Middle Ages Part III
The demographic and economic growth phase that characterized the High Middle Ages extended into the second decade of the 14th century, when catastrophic crop failures combined with cattle epidemics triggered the first agricultural crisis. Nevertheless, research tends to start the late Middle Ages much earlier in Germany. In literature, for example, the collapse of the Hohenstaufen rule (around 1250) with the subsequent interregnum (1254–73) is seen as the decisive turning point that ushered in the late Middle Ages. Some research even tends to bring this point forward even further, to the beginning of the 13th century. There are good reasons for this, since – in retrospect – historical decisions were made towards the end of the 12th and beginning of the 13th century, which pushed future development in new directions. While in Western Europe towards the end of the 12th century the dynastic principle of inheritance finally prevailed in the succession to the royal rule, in Germany the failure of the inheritance plan was the result of the emperors Henry VI. and the double election of 1198 made a decisive contribution to the fact that in the end the idea of the election of a king with the training of special king electors (electors) won the day. Already with the double election it became clear that the attempt of the Hohenstaufen monarchy to build up a general imperial administration with the help of the imperial ministry had failed, which led to the fact that the Holy Roman Empire would never have administrative institutions organized according to authority until its end (1806). Events such as the 1187 conquest of Jerusalem by the Muslims, the unsuccessful third crusade, also speak at European leveland the perversion of the idea of the crusade through the conquest of Constantinople and the establishment of the “Latin Empire” in Byzantium (1204), the collapse of the Angevin Empire and the rise of the French monarchy (Battle of Bouvines 1214) as well as the pontificate of Innocent III. (1198–1216), one of the most important popes of the Middle Ages, for accepting a deep turning point and thus the beginning of a new era at the turn of the 12th to the 13th century.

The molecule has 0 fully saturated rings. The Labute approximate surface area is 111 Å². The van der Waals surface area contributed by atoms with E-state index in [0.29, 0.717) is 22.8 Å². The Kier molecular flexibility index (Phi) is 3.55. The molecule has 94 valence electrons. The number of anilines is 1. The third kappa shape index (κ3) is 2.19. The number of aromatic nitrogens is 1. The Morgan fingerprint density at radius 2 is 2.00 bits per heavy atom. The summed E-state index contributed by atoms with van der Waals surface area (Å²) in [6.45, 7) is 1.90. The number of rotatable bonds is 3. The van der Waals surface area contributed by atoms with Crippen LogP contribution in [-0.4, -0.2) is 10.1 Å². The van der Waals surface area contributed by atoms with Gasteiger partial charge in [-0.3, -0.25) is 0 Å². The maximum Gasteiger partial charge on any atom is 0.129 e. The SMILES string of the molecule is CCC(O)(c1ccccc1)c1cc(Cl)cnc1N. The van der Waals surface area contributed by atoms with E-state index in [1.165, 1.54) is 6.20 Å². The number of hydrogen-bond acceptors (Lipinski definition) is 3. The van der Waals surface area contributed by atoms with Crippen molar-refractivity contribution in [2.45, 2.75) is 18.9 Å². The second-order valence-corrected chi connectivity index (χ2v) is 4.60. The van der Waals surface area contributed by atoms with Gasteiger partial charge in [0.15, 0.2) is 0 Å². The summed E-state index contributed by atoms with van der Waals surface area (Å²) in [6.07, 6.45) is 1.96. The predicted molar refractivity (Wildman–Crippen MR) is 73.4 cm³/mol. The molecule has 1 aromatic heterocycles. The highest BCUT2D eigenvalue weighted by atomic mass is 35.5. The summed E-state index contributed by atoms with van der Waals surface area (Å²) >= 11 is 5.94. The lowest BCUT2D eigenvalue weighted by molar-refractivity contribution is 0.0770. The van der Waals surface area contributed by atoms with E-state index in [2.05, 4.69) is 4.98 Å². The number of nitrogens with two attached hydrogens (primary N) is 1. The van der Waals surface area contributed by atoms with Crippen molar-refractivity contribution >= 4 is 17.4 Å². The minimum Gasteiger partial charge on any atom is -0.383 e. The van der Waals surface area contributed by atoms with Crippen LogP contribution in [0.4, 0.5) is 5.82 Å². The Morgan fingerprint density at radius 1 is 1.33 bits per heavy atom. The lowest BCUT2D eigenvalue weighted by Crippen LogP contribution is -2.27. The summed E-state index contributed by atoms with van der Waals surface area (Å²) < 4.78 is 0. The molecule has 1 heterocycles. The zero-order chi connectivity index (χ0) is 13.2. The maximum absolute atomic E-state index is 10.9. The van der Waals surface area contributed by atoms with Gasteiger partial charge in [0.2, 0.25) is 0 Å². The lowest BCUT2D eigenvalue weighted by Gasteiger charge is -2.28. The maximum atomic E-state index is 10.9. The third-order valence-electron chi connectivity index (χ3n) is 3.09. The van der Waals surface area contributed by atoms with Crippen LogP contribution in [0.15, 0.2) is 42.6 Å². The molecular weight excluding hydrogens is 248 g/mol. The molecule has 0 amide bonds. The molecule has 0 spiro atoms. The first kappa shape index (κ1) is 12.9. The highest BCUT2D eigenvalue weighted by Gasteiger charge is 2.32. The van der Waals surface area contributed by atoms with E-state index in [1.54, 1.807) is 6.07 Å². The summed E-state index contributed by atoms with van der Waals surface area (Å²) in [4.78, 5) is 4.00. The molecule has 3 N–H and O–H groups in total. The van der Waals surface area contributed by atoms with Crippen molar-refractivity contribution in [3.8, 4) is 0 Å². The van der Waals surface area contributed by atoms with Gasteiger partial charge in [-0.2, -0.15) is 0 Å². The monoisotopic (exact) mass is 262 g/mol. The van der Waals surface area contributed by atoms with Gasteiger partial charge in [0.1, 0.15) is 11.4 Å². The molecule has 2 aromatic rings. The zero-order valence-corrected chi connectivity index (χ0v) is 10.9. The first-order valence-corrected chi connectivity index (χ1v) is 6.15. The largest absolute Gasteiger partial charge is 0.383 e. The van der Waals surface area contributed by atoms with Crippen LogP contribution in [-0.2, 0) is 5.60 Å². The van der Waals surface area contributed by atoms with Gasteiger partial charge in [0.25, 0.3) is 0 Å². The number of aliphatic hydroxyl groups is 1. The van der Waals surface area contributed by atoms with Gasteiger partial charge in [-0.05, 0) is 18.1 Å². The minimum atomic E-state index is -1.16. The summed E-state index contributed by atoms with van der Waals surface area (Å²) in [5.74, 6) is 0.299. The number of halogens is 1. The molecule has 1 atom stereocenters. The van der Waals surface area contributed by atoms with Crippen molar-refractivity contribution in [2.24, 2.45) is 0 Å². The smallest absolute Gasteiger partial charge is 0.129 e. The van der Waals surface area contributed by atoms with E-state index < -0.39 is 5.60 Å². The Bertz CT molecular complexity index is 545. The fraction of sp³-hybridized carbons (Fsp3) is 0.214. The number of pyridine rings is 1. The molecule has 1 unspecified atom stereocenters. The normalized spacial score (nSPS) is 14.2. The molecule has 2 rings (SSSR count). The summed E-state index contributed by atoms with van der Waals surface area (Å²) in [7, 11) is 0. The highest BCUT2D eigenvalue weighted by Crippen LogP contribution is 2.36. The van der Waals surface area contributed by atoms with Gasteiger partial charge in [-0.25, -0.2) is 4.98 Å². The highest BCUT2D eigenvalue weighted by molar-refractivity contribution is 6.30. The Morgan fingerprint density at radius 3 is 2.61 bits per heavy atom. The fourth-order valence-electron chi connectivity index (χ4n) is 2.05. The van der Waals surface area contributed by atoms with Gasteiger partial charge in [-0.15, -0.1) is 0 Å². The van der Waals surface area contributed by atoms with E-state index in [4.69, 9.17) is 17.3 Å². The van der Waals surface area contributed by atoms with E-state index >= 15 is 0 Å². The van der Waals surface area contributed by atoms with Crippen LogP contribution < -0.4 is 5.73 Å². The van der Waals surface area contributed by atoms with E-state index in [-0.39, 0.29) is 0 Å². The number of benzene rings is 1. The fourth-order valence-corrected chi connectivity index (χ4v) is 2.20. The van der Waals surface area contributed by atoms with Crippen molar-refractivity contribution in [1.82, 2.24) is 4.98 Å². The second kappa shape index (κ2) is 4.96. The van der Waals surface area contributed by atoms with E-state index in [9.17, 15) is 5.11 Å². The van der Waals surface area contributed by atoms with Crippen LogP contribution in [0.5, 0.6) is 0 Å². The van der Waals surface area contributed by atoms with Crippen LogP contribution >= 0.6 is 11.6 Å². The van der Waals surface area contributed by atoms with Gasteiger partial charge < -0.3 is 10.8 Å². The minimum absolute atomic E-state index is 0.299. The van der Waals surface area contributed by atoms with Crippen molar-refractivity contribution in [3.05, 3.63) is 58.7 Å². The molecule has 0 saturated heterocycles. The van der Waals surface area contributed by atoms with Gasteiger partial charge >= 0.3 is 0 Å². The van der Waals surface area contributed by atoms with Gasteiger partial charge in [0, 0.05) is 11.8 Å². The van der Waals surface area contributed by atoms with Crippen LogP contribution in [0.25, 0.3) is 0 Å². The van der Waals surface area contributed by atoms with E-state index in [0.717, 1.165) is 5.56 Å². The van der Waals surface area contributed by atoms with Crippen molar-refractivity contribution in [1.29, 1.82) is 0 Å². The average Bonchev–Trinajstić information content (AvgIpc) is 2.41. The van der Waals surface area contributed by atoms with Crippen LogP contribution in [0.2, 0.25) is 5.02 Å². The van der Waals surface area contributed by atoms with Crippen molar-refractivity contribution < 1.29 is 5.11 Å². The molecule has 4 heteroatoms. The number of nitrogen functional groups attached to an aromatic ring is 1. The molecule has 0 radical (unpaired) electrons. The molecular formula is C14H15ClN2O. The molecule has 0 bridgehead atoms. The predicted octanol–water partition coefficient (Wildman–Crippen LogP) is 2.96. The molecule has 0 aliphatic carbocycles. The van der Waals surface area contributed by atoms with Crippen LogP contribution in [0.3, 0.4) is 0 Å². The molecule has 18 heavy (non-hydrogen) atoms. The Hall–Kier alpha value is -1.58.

End of the Middle Ages: According to the traditional view, the late Middle Ages ended at the end of the 15th / beginning of the 16th century with the landing of C. Columbus in America in 1492), the development of humanism or the Italian expedition of the French King Charles VIII. (1494/95) is referred. The suggestion of individual authors to bring this point forward by at least two centuries has so far not been accepted. Even if it must be admitted that certain foundations of modern statehood, such as the image of man and nature, were laid as early as the 13th and 14th centuries, it was recognized that it was only with the Reformation that the medieval notions of order finally collapsed. This deep break also speaks in favor of not letting the modern age begin with the outbreak of the French Revolution (1789).
According to Barblejewelry, the epoch of the late Middle Ages sometimes appears to historians as a time of crisis, which, however, was not only characterized by depression and resignation, but also by vital resilience, creativity, individuality and a creative new beginning. In the 14th century, famine and plague epidemics with their dramatic human losses triggered a long-lasting agricultural depression – accompanied by a monetary crisis; on the other hand, a large part of the survivors benefited from the now increased human labor. After the exaggerated claims to power, Pope Boniface VIII joined the economic crisis . a crisis of the papacy, which soon turned into a general crisis of the church (residence of the popes in Avignon under the influence of the French crown 1309-77, western schism, unsuccessful church reform attempts at the councils of the 15th century in Constance, Basel-Ferrara-Florence). The rapidly radicalizing movement of the flagellants made large parts of the population aware of the crisisand the bloody persecution of Jews from the south of France in the years 1348–49. The guild battles in German cities are only one aspect of the popular movements that have shaken western and southern Europe since the beginning of the 14th century and which expanded into eastern and south-eastern Europe around 1380. It was misery revolts, urban rioting movements and peasant uprisings which, against the background of the general decline in prosperity, had manifold causes – political, economic and social. The main goal was not to overthrow the existing social order, but to put an end to grievances. The late Middle Ages were also positively influenced by the flourishing urban culture, the early capitalist forms of economy (new forms of payment and credit, Banking and insurance, stock exchanges) helped achieve a breakthrough. This development was made possible not least by new forms of educational mediation (universities, lay schools in the cities) as well as new educational content, which on the one hand (in Germany) led to a climax of internalized piety in mysticism, but on the other hand also with the Aristotle reception Laying the foundations for the rise of modern natural sciences and thus paving the way for a new “rationality”.